that accompanies Data::Dumper.

--



Fri, 20 Oct 2000 03:00:00 GMT  
 Ever Wonder Why Not Everyone Uses Modules?

 [courtesy cc of this posting sent to cited author via email]


:Just curious, why?  It would seem to be quite a bit safer then piping to
:sendmail -t or mail or some other method.  What are the pros, cons?

How can the module be 'safer'?

Perl is about gluing things together.  Programs are some of the things
we glue together, by using pipes.  Pop (plain old perl) programming
should not be disparaged out of Programmatic Correctness.

    open(SENDMAIL, "|/usr/lib/sendmail -oi -t -odq")

This approach also has other advantages.  Notice the -odq, for example.

--tom
--

    The debate rages on: Is PL/I Bactrian or Dromedary?



Fri, 20 Oct 2000 03:00:00 GMT  
 Ever Wonder Why Not Everyone Uses Modules?

You know, it's very annoying to reply to an (unmarked) email cc only to
discover that the same message was also posted to the group. Doesn't your
newsreading software give you an option to put "posted and mailed" at the
top of the message?

: Don't try to install Net::SMTP in isolation.  You want libnet.

I should have been more specific... I was installing the whole libnet
package.

: You might need to do the no-xsub install, as documented in the README
: that accompanies Data::Dumper.

I'll take another look at the docs, but you're not doing anything to
convince me that using this module will be worth the trouble. I don't know
or care what Data::Dumper does... I just want to send some email, and if I
were working on a project with a deadline I would have just written the
code to communicate with sendmail myself (several hours ago) and been done
with it.

Furthermore, if using module x requires a special installation of module
y, that makes it all the more unlikely that I'd ever use it on a client's
site.

--Art

National Ska/Reggae Calendar: www.ziplink.net/~upsetter/ska/calendar.html
        Boston Ska Home Page: www.ziplink.net/~upsetter/ska/index.html



Fri, 20 Oct 2000 03:00:00 GMT  
 Ever Wonder Why Not Everyone Uses Modules?



Quote:
>Furthermore, if using module x requires a special installation of module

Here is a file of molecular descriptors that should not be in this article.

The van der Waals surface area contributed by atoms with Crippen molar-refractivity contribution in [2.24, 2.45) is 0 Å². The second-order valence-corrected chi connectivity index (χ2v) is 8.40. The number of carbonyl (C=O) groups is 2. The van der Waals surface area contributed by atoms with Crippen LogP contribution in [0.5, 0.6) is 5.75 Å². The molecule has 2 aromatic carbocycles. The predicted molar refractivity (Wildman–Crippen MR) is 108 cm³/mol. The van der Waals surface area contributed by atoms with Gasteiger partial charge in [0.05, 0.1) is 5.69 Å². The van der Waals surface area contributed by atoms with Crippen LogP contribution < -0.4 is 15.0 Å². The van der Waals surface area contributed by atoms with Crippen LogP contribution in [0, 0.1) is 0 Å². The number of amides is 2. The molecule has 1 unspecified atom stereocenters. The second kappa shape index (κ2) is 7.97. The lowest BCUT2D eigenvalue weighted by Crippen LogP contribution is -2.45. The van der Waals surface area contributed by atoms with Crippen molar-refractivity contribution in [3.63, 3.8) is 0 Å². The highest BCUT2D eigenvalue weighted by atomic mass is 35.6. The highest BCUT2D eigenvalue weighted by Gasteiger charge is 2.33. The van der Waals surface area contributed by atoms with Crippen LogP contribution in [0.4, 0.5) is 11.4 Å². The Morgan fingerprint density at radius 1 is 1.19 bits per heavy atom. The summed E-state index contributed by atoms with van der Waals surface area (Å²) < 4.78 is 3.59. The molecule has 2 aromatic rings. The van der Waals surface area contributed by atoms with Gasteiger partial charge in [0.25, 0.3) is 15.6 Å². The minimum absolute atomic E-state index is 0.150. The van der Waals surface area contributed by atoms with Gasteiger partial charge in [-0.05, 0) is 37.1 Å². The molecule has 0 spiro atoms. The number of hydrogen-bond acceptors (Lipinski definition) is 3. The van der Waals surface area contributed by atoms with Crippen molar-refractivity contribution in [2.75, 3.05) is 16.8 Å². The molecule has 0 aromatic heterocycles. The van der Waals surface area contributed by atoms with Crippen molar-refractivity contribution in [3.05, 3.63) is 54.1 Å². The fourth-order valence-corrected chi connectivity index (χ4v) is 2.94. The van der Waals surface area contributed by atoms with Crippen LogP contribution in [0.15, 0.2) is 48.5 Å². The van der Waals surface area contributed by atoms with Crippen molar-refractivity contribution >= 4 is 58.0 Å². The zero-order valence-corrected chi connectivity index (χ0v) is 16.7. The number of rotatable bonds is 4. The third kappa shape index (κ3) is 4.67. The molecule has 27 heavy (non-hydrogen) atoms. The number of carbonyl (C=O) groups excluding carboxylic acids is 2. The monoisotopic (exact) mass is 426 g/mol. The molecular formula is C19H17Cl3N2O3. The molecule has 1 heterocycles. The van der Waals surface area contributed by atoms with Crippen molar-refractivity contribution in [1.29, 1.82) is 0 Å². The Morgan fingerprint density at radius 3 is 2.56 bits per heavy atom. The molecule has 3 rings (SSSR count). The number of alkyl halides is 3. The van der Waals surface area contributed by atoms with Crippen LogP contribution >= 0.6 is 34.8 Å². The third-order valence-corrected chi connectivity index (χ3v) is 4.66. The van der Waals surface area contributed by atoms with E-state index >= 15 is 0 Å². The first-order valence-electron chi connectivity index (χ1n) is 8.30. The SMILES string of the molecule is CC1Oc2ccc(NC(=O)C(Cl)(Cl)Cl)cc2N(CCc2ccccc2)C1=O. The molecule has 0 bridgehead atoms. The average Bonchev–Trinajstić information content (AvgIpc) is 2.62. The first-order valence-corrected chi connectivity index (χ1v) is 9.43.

>y, that makes it all the more unlikely that I'd ever use it on a client's
>site.

I agree 100%.  CPAN is a pain in the ass to use.  It's a lot like an
unordered phone book--potentially useful, but not really.

Trying to find a module (library, etc...) to do something simple can be
overwhelming.  If I'm a clueless newbie trying to, say, decode MIME
E-Mail messages (semi-random example).  First, there's no hints in the
Documentation, other than to hunt around in CPAN.

CPAN (on a browser) presents a lits of directories, and a self-Congratulatory
message (the README), and references for further reading.  Further reading
does explain what the directories are about--so far so good.

Searching for MIME turns up a plethora of MIME references, but the
interesting one seems to be MIME::Parser.  Clicking on that takes me to a
listing of MIME-{Base64,Lite,tools,ispmailgate}.*.  None of which looks
anything like the MIME::Parser module I asked for.  Going BACK to the
CPAN.html#mime page gives you no hint that you need "MIME-tools.*".
Clicking on various README's will eventually turn up MIME-tools as
being the correct package.

But wait, the comment in CPAN.html says that it's not part of the
libwww bundle.  Do I need libwww?  Is it a prerequisite?  Clicking on
libwww bundle says that MIME is _included_ in libwww.  So which do I
want, libwww or MIME-tools.  (The descriptions for MIME and libwww
in regards to MIME:: are contradictory.   At least _VERY_ confusing.)

IF I had been misfortunate enough to search and stumble across libwww